Missing! For 11 days, police, dogs, airplanes and 15,000 searchers scoured the English countryside for the missing wife. Was she kidnapped? Murdered? Or had she killed herself? This was straight out of a Stephen King novel. Or an Agatha Christie mystery. Wait! This was Agatha Christie.
Agatha was married to the tall, dashing Archie Christie, the love of her life. Both successful, they had just purchased a mammoth country estate for themselves and their only daughter. And Christmas was coming. What could be better?
On December 3, Archie had a surprise for Agatha – he asked for a divorce. Agatha was blindsided. Worse, she knew the other woman, Nancy Neele, 26, ten years younger than she was. Then Agatha disappeared. Utterly disappeared. Her car, with her driver’s license inside, was found. Suspicion naturally fell on Archie – had he done her in?
When Agatha turned up at a hotel far from her car, she seemed to have no memory of how she got there. They did divorce and Archie did marry Nancy, but his infidelity was now part of the collective psyche.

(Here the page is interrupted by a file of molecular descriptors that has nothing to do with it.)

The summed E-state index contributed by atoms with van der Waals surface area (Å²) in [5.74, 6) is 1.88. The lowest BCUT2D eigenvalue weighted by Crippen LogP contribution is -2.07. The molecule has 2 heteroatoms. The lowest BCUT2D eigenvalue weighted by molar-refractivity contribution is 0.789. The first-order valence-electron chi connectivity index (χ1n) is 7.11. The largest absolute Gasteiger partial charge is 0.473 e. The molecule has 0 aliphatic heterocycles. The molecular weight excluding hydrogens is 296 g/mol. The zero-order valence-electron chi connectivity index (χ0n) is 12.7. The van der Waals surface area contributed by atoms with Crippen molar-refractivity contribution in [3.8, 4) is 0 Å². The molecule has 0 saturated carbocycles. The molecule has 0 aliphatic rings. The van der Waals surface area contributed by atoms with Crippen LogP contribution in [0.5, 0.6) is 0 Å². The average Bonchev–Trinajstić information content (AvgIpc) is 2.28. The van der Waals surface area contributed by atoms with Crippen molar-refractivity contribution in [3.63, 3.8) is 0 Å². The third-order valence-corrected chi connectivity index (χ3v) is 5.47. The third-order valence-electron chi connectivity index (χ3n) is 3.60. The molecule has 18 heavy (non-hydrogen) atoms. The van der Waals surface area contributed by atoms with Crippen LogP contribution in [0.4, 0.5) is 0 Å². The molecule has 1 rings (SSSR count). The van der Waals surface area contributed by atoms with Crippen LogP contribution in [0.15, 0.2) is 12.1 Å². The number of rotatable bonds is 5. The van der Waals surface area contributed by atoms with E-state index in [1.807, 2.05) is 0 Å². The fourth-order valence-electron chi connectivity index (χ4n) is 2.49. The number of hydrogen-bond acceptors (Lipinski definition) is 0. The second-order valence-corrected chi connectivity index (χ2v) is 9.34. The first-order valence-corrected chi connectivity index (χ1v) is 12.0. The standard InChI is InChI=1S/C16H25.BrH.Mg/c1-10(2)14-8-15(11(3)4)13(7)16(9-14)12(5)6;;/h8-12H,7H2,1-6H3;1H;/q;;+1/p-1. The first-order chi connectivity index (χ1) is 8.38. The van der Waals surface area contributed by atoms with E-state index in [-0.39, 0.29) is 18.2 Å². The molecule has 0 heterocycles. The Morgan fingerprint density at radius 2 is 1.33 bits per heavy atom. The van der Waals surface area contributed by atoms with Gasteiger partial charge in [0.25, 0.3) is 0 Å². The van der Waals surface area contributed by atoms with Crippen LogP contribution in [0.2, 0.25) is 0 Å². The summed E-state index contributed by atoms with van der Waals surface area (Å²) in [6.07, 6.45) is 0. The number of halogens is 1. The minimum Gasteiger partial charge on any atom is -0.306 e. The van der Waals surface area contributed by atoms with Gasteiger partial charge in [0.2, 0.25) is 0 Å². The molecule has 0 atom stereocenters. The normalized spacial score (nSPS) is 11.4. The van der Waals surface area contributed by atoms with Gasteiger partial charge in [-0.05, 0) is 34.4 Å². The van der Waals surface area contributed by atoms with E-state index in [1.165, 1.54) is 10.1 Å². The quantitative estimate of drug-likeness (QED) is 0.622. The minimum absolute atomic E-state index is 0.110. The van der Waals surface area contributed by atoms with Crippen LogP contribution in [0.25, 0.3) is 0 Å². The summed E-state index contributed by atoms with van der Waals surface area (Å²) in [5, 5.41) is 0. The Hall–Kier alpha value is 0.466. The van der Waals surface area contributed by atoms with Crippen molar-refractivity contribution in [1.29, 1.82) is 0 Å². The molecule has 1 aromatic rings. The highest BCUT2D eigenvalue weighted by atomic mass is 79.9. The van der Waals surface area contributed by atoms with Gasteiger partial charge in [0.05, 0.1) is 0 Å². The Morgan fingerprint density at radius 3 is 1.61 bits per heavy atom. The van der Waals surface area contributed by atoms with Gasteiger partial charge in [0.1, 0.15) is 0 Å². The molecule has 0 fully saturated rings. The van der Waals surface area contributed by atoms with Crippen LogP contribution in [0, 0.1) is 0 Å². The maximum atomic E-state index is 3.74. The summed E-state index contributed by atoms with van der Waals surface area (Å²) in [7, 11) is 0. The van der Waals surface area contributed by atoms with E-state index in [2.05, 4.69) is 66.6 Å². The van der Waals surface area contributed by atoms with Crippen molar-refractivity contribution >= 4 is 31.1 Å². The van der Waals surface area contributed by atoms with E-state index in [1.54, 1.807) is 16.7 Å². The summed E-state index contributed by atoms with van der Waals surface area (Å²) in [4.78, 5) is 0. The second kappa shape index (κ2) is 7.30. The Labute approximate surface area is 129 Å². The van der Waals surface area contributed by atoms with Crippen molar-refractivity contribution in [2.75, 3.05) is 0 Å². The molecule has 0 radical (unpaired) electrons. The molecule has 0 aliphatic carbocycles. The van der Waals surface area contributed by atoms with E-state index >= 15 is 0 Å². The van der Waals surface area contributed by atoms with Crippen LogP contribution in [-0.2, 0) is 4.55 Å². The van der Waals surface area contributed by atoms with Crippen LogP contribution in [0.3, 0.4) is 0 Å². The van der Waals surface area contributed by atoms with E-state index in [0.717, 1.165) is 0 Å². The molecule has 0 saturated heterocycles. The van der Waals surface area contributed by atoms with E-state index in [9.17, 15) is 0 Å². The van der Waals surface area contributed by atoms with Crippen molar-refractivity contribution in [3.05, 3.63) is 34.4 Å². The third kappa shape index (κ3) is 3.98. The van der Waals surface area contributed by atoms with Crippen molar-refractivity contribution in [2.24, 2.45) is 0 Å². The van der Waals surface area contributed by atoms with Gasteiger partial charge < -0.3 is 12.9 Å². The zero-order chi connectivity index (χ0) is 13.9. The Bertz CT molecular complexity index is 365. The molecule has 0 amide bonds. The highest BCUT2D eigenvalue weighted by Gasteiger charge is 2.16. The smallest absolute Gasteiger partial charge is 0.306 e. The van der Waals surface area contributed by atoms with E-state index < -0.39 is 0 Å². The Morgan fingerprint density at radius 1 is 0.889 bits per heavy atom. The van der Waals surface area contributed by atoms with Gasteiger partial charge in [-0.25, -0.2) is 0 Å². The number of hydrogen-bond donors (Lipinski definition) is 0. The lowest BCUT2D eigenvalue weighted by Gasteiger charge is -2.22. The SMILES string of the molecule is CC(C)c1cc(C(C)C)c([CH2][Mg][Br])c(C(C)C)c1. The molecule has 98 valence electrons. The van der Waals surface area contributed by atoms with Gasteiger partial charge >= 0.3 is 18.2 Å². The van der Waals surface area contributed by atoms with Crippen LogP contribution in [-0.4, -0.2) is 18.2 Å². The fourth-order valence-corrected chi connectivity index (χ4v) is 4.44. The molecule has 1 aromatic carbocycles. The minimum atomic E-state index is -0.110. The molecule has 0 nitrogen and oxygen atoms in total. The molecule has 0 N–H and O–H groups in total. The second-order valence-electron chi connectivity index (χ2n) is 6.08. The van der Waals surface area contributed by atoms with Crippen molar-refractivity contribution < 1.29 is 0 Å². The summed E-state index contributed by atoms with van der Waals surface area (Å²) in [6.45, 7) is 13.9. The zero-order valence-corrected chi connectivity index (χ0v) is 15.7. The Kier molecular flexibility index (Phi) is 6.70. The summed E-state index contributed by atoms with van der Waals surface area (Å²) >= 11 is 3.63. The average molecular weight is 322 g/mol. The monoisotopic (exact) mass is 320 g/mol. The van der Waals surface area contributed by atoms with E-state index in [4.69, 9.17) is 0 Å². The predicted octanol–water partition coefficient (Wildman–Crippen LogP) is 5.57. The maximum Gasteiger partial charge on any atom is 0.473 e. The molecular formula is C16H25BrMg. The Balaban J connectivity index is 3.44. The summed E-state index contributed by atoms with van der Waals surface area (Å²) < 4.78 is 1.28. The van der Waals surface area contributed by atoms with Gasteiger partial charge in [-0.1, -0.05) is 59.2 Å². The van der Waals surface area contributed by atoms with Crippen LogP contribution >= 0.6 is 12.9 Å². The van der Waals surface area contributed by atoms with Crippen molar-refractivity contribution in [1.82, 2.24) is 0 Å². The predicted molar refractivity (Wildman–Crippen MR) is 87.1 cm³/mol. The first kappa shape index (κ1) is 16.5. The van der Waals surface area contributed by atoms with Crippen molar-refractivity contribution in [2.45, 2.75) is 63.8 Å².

Agatha married again, too, an archeologist. She lived to be 85, wrote 66 mysteries, 14 short story collections and six romances under the pen name Mary Westmacott. Her play, The Mousetrap, opened in 1952 in London and has never closed! She has sold more than two billion books, translated into 103 languages. The leader, with 100 million copies, is And Then There Were None. Only Shakespeare and the Bible outsell her—and they are both required reading!
Christie’s mysteries were called whodunnits – the clever detective unmasks the murderer at the end of the book. No blood, no guts. Today, they are aptly called cozies, after a teapot warming cover. Agatha Christie is still the master of this genre, but her greatest coup was in never revealing where she was for those 11 days in December, 1926.